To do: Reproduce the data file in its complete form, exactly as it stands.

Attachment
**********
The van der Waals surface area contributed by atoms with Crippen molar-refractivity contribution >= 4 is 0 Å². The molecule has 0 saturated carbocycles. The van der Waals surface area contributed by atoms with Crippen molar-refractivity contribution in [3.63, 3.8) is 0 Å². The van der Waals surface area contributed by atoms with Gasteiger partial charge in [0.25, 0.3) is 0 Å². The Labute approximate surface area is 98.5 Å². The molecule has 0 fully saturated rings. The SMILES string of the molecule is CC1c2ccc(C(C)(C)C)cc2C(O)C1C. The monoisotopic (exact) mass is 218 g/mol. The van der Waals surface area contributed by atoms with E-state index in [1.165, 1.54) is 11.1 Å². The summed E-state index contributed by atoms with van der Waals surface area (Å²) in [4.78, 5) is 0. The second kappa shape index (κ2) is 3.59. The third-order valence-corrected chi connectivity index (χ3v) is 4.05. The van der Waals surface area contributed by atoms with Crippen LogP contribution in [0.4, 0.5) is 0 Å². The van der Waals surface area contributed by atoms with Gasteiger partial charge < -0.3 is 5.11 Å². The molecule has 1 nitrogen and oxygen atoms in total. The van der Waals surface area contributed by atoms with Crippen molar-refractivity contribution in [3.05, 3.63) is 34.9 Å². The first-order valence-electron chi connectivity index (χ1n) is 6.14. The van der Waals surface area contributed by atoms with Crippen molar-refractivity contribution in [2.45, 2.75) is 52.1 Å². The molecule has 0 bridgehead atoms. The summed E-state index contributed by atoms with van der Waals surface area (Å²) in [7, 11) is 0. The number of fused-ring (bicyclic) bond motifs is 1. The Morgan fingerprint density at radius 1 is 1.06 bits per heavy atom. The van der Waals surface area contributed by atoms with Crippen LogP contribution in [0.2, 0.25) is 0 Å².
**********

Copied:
The van der Waals surface area contributed by atoms with Crippen molar-refractivity contribution >= 4 is 0 Å². The molecule has 0 saturated carbocycles. The van der Waals surface area contributed by atoms with Crippen molar-refractivity contribution in [3.63, 3.8) is 0 Å². The van der Waals surface area contributed by atoms with Gasteiger partial charge in [0.25, 0.3) is 0 Å². The Labute approximate surface area is 98.5 Å². The molecule has 0 fully saturated rings. The SMILES string of the molecule is CC1c2ccc(C(C)(C)C)cc2C(O)C1C. The monoisotopic (exact) mass is 218 g/mol. The van der Waals surface area contributed by atoms with E-state index in [1.165, 1.54) is 11.1 Å². The summed E-state index contributed by atoms with van der Waals surface area (Å²) in [4.78, 5) is 0. The second kappa shape index (κ2) is 3.59. The third-order valence-corrected chi connectivity index (χ3v) is 4.05. The van der Waals surface area contributed by atoms with Crippen LogP contribution in [0.4, 0.5) is 0 Å². The van der Waals surface area contributed by atoms with Gasteiger partial charge < -0.3 is 5.11 Å². The molecule has 1 nitrogen and oxygen atoms in total. The van der Waals surface area contributed by atoms with Crippen molar-refractivity contribution in [3.05, 3.63) is 34.9 Å². The first-order valence-electron chi connectivity index (χ1n) is 6.14. The van der Waals surface area contributed by atoms with Crippen molar-refractivity contribution in [2.45, 2.75) is 52.1 Å². The molecule has 0 bridgehead atoms. The summed E-state index contributed by atoms with van der Waals surface area (Å²) in [7, 11) is 0. The number of fused-ring (bicyclic) bond motifs is 1. The Morgan fingerprint density at radius 1 is 1.06 bits per heavy atom. The van der Waals surface area contributed by atoms with Crippen LogP contribution in [0.2, 0.25) is 0 Å².